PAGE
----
There is growing agreement in the maritime industry that current supply chain disruptions will persist throughout 2022.
Alphaliner reported a 26% surge in container ships purchased in 2021, the equivalent of 1.94 million twenty-foot equivalent units (TEUs). In the charter market, rates have reached record highs. Alphaliner said liners have acted to secure tonnage before current charters expire and for up to five-year durations. The confidence shown by the industry strongly implies a market decline is not on the horizon.
Matson’s CEO, Matthew Cox, said last month he expected Trans-Pacific congestion and consumer demand trends to persist through the October peak season at minimum. He added there would be elevated demand for its China service for most of the year. Zim’s CFO Xavier Destriau indicated in August 2021 that overcapacity threats from newbuilds scheduled for delivery in 2023 and 2024 were unwarranted.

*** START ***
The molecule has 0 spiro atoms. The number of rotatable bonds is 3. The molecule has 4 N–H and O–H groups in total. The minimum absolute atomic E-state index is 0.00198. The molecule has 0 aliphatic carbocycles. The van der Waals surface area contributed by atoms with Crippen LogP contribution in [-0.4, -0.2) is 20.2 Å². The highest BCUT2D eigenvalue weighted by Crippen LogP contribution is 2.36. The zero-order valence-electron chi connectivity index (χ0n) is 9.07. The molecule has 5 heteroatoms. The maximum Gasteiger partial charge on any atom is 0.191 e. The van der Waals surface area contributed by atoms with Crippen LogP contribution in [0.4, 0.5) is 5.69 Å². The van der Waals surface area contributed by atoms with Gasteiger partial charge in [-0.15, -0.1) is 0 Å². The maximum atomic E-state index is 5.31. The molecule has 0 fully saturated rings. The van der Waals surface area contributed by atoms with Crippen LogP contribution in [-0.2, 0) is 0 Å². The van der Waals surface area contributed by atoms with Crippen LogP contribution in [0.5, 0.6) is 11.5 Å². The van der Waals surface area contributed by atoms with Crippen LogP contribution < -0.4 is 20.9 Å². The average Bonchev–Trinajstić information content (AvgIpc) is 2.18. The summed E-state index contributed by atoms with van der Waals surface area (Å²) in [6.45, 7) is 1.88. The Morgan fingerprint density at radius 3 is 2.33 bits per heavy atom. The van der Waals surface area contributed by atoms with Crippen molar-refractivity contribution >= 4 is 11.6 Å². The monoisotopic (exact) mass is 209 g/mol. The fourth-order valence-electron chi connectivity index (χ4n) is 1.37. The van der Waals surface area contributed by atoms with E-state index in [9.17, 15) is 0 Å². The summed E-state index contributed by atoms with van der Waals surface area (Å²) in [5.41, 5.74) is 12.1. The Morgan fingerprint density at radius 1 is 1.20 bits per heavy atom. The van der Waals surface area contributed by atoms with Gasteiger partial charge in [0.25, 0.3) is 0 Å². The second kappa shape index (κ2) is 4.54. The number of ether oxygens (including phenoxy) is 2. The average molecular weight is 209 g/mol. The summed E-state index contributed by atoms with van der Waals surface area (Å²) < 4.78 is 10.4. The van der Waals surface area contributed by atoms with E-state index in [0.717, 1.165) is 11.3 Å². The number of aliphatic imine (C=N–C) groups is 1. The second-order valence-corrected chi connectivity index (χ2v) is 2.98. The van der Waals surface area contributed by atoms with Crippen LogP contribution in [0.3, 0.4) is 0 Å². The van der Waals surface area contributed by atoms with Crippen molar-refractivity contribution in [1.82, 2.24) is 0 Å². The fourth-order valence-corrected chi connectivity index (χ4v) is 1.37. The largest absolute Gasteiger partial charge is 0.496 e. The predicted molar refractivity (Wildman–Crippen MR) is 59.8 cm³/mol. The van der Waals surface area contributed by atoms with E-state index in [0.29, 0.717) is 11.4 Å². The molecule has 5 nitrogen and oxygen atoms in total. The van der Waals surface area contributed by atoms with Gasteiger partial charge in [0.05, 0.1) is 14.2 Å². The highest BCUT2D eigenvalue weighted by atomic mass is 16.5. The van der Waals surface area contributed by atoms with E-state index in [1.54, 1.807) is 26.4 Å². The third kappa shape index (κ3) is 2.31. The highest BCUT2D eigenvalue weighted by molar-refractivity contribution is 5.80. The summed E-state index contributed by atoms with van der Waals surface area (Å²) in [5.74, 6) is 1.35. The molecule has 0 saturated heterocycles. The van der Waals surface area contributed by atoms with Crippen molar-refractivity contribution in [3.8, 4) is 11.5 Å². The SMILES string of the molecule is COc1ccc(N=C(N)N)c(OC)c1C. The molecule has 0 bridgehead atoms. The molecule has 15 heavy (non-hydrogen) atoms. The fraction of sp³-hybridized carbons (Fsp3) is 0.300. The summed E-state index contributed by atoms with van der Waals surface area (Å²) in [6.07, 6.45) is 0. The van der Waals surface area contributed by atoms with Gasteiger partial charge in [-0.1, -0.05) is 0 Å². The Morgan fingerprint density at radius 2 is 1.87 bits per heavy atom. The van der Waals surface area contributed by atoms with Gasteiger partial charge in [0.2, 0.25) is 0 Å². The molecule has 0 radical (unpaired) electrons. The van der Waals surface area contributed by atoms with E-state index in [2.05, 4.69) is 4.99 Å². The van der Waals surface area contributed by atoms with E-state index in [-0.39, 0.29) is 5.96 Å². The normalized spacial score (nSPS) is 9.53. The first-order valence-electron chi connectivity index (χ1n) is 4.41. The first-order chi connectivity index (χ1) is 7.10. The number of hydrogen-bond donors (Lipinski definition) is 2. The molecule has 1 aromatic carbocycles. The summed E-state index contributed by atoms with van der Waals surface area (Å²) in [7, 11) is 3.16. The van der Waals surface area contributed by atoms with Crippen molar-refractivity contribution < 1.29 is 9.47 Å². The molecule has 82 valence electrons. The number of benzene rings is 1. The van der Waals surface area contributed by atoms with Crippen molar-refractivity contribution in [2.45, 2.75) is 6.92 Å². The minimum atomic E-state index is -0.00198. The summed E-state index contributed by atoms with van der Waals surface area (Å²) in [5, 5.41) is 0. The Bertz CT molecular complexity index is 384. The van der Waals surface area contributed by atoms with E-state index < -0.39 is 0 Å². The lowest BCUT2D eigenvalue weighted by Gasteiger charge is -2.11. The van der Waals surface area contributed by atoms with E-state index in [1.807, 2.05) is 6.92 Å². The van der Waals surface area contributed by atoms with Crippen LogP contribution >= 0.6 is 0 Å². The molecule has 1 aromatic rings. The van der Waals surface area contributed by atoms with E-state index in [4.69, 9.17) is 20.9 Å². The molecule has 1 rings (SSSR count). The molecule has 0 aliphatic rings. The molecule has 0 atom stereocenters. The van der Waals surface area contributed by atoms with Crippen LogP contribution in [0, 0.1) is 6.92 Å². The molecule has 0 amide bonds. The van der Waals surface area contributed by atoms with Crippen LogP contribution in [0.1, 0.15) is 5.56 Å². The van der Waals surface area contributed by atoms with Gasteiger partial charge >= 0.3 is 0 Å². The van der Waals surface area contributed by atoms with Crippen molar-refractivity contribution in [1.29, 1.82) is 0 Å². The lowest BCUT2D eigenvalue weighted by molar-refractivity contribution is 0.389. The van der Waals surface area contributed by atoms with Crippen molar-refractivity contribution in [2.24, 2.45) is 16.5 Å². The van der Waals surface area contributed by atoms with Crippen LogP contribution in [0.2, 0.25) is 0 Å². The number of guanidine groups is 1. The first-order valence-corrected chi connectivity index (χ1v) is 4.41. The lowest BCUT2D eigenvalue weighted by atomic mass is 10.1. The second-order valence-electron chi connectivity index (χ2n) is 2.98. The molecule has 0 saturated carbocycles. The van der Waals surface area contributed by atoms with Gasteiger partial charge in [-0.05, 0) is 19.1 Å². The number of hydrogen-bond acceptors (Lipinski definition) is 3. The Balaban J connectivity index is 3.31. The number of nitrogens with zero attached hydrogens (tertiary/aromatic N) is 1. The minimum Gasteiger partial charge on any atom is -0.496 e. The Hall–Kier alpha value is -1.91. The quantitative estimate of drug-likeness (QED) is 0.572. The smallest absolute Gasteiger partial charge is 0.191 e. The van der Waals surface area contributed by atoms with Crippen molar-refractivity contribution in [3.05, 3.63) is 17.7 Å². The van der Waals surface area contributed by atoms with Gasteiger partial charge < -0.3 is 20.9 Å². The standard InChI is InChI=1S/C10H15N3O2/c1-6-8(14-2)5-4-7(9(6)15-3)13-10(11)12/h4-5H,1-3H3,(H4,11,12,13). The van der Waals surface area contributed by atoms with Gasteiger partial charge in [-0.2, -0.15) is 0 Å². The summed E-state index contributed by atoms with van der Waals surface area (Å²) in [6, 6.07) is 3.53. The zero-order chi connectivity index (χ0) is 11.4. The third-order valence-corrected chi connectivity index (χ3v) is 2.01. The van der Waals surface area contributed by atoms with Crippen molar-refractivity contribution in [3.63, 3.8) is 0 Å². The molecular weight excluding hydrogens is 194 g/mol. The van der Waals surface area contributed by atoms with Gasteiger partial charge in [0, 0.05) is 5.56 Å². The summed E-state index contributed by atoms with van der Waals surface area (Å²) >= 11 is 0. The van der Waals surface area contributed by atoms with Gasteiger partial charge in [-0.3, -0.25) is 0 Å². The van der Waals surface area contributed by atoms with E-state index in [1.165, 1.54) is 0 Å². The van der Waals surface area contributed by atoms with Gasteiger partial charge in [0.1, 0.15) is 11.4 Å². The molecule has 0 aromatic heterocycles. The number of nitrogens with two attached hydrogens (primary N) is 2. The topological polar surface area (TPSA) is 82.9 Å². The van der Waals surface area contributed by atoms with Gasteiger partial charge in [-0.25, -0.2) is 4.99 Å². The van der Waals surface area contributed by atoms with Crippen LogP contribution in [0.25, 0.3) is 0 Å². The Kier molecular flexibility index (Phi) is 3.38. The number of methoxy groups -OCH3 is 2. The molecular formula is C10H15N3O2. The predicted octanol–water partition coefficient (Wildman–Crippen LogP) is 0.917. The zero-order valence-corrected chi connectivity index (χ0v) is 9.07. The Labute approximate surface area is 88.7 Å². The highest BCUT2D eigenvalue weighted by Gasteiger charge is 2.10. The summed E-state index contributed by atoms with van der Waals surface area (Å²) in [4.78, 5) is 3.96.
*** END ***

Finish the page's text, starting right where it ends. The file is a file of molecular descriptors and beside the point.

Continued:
“Congestion of land infrastructure, particularly in the U.S., will continue to adversely impact fleet efficiency. Operational constraints in the U.S. are likely to persist,” and “landside bottlenecks” would “partially offset the net fleet growth reflected in the increased orderbook,” he said.
While the Biden administration and the ports continue to focus on ways to ease the supply chain crunch, it remains to be seen if any significant progress is possible until U.S. import demand reduces considerably.
If supply chain pressures and port congestion persist into 2023, it would mean a lengthier period of much higher transport costs and much longer transit times for cargo shippers.
Congestion at U.S. ports have worsened compared to a year ago. As of February 1, 2022, there were 101 container ships idling offshore and waiting for berths at the ports of Los Angeles and Long Beach, up from 40 in 2021 (see Figure 1).